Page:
Happened to my mom... she had been declining for years but after a surgery to remove a kidney, she was a completely different person.

The surgery was kind of botched because her lungs weren't getting enough oxygen and she suffered the consequences.

she would last 18 months after.
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Reply to Raysot

I do not know about anesthesia's effects on dementia and alzheimer's- however
I DO know about post-surgical delirium because my 95 year old mother experienced this after an emergency surgery that lasted 5 hours.

Immediately after the surgery, she was totally confused - didn't know where she was, what year it was, why she was where she was, and at some points even who even I was. This wasn't the woman who I and her neighbors interacted with just 2 days prior. Even at her age, she never showed ANY signs of mental confusion, no memory losses (except for the usual that happen as one ages), no signs of dementia or alzeheimers - something either I (who spoke with her every day and helped her at her townhome at least 2x week), and her neighbors who she interacted with every single day.

But, the doctors were quick to note on her charts that she had dementia. I told them, I informed them, that her GP and all her other specialists have not ever seen evidence of such nor is there anything in ANY of her medical charts that would indicate this. I showed them videos of her talking and interacting with me and her neighbors - nothing would convince them otherwise. They said 'dementia'. This diagnosis then followed her to rehab where they treated her differently than a regular patient.

Her post-surgical delirium was really bad for the first week and then it gradually, oh so gradually, started lessening. It took nearly 3 weeks for it to dissipate, 3 really slow and long weeks. But the scary part was that I didn't know if this condition was temporary or if it would become permanent.

I was angry, frustrated, exasperated and feeling powerless to be able to effect any change because the medical 'professionals' kept ignoring what I was saying.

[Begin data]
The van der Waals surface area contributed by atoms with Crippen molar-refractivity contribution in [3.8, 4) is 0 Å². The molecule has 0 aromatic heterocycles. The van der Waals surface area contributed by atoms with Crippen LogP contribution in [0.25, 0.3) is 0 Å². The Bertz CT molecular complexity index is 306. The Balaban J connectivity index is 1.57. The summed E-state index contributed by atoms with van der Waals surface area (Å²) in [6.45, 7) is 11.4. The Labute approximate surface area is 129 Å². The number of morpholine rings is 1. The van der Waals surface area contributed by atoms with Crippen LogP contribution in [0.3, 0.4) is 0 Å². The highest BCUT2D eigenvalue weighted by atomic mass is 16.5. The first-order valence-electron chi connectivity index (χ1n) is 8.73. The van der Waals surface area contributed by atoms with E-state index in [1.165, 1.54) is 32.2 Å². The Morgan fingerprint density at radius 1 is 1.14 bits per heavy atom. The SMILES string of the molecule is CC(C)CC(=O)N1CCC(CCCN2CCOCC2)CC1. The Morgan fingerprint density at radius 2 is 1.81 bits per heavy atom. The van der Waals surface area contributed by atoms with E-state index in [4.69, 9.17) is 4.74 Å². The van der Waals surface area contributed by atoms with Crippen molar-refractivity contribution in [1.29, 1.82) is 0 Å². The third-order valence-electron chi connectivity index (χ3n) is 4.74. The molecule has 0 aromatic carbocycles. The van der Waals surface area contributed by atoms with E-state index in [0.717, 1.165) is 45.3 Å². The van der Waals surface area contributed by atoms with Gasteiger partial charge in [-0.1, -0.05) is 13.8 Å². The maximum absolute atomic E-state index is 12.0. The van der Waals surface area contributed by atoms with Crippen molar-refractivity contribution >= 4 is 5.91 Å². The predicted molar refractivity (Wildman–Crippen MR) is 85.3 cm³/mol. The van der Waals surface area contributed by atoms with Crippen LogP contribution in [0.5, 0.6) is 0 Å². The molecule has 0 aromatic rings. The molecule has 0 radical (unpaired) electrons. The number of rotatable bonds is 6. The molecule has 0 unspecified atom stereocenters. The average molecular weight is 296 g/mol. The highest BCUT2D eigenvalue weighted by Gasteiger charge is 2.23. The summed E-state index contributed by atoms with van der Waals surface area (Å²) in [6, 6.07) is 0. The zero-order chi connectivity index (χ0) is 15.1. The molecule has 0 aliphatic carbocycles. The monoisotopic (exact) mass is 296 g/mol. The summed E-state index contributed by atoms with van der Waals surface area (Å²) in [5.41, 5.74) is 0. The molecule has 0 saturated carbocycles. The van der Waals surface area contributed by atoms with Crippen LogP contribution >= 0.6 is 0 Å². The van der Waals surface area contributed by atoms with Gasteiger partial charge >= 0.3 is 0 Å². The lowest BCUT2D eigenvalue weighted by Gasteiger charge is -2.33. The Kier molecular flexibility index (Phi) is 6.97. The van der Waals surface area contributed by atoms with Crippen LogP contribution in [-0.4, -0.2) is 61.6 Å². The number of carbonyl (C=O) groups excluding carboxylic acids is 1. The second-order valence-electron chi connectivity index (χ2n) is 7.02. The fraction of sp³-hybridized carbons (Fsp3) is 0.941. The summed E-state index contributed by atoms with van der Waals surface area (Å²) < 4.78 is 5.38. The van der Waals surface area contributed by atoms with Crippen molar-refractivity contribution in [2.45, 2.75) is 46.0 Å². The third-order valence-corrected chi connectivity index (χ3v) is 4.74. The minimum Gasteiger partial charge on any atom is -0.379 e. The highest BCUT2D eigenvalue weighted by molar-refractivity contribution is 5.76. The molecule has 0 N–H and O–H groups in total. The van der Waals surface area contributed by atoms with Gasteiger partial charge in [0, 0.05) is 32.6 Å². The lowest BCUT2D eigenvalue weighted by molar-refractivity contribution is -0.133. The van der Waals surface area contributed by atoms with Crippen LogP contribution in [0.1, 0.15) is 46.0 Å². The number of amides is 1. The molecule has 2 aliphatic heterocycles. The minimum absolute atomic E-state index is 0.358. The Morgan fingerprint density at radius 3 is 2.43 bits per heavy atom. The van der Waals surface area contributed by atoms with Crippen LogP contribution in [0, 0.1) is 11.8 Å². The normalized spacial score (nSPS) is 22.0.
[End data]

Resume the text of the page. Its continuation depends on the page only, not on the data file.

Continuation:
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Reply to Annabelle18

yes.. MIL was getting grandmal strokes.
MIL had the same issue. Right side of her neck.. plaque built up so blood flow was constricted going to her brain.. they put a stint in.
Blood flow to brain iOS important, sometimes these ole arteries get clogged..
my aunt went to ER.. the ER DOCTOR told me..
“Every time she comes here.. a little bit of her will stay behind.”

in other words , yes anesthesia will take a bit out of you.. and in older patients like my aunt, a bit will stay behind😔
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Reply to MAYDAY

Anesthesia may cause everybody to act a little "off" until the medications clear from their bodies. Unless he had some clots break off from the occlusion, he should recover to be himself. Since he has had a stroke in the past, any longer term behavior changes are probably stroke-related. Ask his neurologist to follow-up on changed you have noticed.
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Reply to Taarna

Any type of of medicine or IV that causes sleepiness can make dementia or Alzheimer's worse. It has a different affect on the elderly. Is the procedure a life or death situation, is it an absolute must for him to go under. Sometimes at this age you have to outweigh quality of life as opposed to treatment. How strong is your husband?
How bad is the Alzheimer's?
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Reply to Aquarius29